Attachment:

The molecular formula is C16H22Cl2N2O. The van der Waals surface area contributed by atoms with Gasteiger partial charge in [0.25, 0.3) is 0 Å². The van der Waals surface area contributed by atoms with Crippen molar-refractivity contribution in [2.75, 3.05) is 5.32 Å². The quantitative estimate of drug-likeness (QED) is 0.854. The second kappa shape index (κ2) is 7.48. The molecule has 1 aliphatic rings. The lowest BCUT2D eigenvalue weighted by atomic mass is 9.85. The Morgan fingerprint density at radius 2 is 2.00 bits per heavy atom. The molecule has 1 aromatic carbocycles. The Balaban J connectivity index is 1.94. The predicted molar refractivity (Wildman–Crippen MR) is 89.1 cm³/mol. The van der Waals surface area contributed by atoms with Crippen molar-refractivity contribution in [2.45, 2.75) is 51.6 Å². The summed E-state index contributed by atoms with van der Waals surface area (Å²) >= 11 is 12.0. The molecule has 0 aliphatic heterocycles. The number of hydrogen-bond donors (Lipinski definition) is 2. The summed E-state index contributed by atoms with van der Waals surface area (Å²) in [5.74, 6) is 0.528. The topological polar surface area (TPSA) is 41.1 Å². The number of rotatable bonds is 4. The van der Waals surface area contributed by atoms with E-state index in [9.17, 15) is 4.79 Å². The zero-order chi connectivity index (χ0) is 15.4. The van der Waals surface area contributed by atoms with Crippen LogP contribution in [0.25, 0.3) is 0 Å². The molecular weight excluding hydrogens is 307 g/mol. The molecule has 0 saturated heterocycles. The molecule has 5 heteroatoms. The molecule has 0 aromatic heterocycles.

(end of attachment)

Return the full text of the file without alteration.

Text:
The molecular formula is C16H22Cl2N2O. The van der Waals surface area contributed by atoms with Gasteiger partial charge in [0.25, 0.3) is 0 Å². The van der Waals surface area contributed by atoms with Crippen molar-refractivity contribution in [2.75, 3.05) is 5.32 Å². The quantitative estimate of drug-likeness (QED) is 0.854. The second kappa shape index (κ2) is 7.48. The molecule has 1 aliphatic rings. The lowest BCUT2D eigenvalue weighted by atomic mass is 9.85. The Morgan fingerprint density at radius 2 is 2.00 bits per heavy atom. The molecule has 1 aromatic carbocycles. The Balaban J connectivity index is 1.94. The predicted molar refractivity (Wildman–Crippen MR) is 89.1 cm³/mol. The van der Waals surface area contributed by atoms with Crippen molar-refractivity contribution in [2.45, 2.75) is 51.6 Å². The summed E-state index contributed by atoms with van der Waals surface area (Å²) >= 11 is 12.0. The molecule has 0 aliphatic heterocycles. The number of hydrogen-bond donors (Lipinski definition) is 2. The summed E-state index contributed by atoms with van der Waals surface area (Å²) in [5.74, 6) is 0.528. The topological polar surface area (TPSA) is 41.1 Å². The number of rotatable bonds is 4. The van der Waals surface area contributed by atoms with E-state index in [9.17, 15) is 4.79 Å². The zero-order chi connectivity index (χ0) is 15.4. The van der Waals surface area contributed by atoms with Crippen LogP contribution in [0.25, 0.3) is 0 Å². The molecular weight excluding hydrogens is 307 g/mol. The molecule has 0 saturated heterocycles. The molecule has 5 heteroatoms. The molecule has 0 aromatic heterocycles.